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Cardiovascular (CV) disease (CVD) is the primary cause of mortality among men and women in the United States. An estimated 80.7 million American adults (1 in 3) have 1 or more types of CVD; of these, about 47% are estimated to be 60 years or older.1 From an employer’s perspective, the economic burden of CVD has grown steadily over the past decade, fueled by rising medical costs coupled with the indirect costs associated with CV morbidity and mortality.

Employer-Based Wellness Initiatives: Lifestyle Modifications Insufficient in Employees at High Risk for Cardiovascular Disease

For employers, the underlying premise of benefit design is to provide quality healthcare services to their employees. Although the cost of providing healthcare benefits is a key consideration, employers balance this consideration against employee satisfaction and retention as well as productivity.1 The concept of a value-based benefit design (VBBD) has emerged over the past decade as a strategy to meet this objective.
 

Improved Clinical Outcomes the True Value of Copay Reductions for Diabetic Employees, Despite Increased Overall Costs

Adherence to medications is essential for patients with chronic disease for optimizing clinical outcomes. When used appropriately, medication is a very cost-effective method for treatment and prevention of disease. Patients who fail to take their medications as prescribed do not get the full benefit from the drugs, and they may also end up with unnecessary hospitalizations, emergency department visits, and nursing home admissions. Cost-effective, scalable interventions are essential to reduce nonadherence.

Efficient Automated Call System Improves Adherence, but What about Net Costs?

In 2006, the Centers for Medicare & Medicaid Services' (CMS) ruling went into effect, mandating that all Medicare Part D prescription benefit sponsors must offer their members a medication therapy management (MTM) program.1 Among other requirements, CMS mandates Part D sponsors to have an MTM program to reduce the risk of adverse events and ensure optimum therapeutic outcomes for targeted beneficiaries through improved medication use.1 CMS gives basic guidelines of requirements for eligibility into the program.

Allergic rhinitis (AR) is one of the most common chronic conditions in the United States, affecting approximately 40 million people.1 Although AR is rarely considered a severe medical condition, its bothersome symptoms, such as sneezing, rhinorrhea, and congestion, can negatively affect important domains of quality of life, including sleep, social interaction, and work.2-7 In a recent large national survey of adults with AR, 78% of those surveyed indicated that nasal congestion was a moderately or extremely bothersome symptom of AR.5 Other nasal symptoms oft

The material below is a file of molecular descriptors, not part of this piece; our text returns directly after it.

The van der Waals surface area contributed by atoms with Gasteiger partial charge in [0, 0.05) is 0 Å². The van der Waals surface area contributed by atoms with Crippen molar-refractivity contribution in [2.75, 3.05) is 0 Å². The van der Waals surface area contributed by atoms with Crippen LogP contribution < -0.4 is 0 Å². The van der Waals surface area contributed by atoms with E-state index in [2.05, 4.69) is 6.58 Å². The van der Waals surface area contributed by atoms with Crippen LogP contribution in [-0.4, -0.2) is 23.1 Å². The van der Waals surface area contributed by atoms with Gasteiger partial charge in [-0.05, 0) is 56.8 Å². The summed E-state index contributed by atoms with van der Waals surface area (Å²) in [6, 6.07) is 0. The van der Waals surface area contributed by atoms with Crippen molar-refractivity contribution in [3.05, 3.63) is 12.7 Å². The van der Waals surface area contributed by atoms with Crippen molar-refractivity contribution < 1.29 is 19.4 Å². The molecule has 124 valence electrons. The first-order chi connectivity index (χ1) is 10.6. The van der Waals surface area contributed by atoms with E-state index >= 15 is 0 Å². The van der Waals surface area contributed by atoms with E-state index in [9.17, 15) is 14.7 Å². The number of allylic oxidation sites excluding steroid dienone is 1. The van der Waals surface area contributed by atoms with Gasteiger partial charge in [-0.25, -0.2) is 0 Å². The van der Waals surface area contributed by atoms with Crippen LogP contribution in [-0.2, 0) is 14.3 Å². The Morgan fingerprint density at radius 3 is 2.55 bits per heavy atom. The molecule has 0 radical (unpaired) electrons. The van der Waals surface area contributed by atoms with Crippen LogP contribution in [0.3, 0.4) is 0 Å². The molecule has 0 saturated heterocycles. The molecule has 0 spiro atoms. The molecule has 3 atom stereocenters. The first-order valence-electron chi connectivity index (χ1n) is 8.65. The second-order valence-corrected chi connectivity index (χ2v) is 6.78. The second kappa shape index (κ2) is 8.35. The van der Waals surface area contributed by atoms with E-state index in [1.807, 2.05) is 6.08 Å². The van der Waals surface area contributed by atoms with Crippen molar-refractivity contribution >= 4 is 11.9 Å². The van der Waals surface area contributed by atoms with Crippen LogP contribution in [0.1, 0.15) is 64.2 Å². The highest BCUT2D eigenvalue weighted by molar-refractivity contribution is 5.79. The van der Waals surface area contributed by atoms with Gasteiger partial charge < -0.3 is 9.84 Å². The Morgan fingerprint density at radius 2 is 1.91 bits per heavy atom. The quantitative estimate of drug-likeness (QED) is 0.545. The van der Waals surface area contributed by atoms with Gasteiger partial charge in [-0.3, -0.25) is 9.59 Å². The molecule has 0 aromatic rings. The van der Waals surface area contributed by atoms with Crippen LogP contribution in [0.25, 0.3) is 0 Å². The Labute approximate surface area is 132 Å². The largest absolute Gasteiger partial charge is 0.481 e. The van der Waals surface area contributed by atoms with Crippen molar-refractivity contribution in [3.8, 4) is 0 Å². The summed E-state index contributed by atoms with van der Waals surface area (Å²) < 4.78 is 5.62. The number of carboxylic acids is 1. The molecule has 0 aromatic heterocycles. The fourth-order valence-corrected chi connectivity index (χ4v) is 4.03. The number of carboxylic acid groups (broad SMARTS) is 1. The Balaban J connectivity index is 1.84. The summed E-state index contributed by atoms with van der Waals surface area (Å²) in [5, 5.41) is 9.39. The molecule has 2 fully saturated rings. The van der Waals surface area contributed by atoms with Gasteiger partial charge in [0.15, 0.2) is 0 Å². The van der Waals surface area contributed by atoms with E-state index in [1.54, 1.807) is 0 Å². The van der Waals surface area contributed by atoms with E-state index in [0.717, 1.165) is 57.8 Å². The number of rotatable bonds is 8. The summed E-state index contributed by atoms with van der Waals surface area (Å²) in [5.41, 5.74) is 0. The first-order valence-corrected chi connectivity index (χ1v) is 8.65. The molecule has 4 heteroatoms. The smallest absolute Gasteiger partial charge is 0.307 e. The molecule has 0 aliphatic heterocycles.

Relieving Nasal Symptoms: Uncommon Excellence in a Common Clinical Condition

Advances in the diagnosis and treatment of cancer in recent decades have dramatically improved the life expectancy, quality of life, and productivity of patients with cancer. Today, a growing number of employees remain in the workforce while they are being treated for cancer or return to work after their treatments are completed. Cancer is being seen as a chronic and manageable disease in the workforce, similar to diabetes or asthma.

Data-Driven Benefit Design for Chronic Diseases

Adherence to prescribed medications is necessary to improve outcomes.

Medication Adherence: Is Lower Copay the Best Strategy to Improve Care and Reduce Costs?

In the spring of 2008, the Zitter Group conducted a large national study of the insurer–employer relationship to understand how these 2 stakeholders interact in the creation of healthcare benefit design. The 2-arm study consisted of concurrent web-based quantitative surveys with commercial managed care executives, large employers, and major employer benefits consultants.1 It was designed to provide a richly detailed snapshot of trends in employer-sponsored healthcare coverage.

The Cost-Sharing Conundrum: Greater Stakeholder Collaboration Needed

Obesity is associated with many chronic diseases and is classified as a disease by several organizations, including the World Health Organization, the National Institutes of Health, the US Food and Drug Administration (FDA), and the Centers for Disease Control and Prevention (CDC).1-4

Payers' Incentives Are Not Aligned to Address the Obesity Epidemic

Local school districts are one of the largest employers in the United States, employing roughly 8 million employees in 2008.1 Locally, they are often one of the largest (if not the largest) employers in the communities they serve. Like many large employers, school districts offer an array of benefits to their employees, including health insurance. Employee benefits comprise 34.3% of total compensation for publicsector employees,2 with health insurance representing 10.9% of total compensation.2

Public Employer Characteristics

Health Insurance Premium Increases for Large Employers
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  •  Association for Value-Based Cancer Care
  • Value-Based Cancer Care
  • Value-Based Care in Rheumatology
  • Oncology Practice Management
  • Rheumatology Practice Management
  • Urology Practice Management
  • Inside Patient Care: Pharmacy & Clinic
  • Lynx CME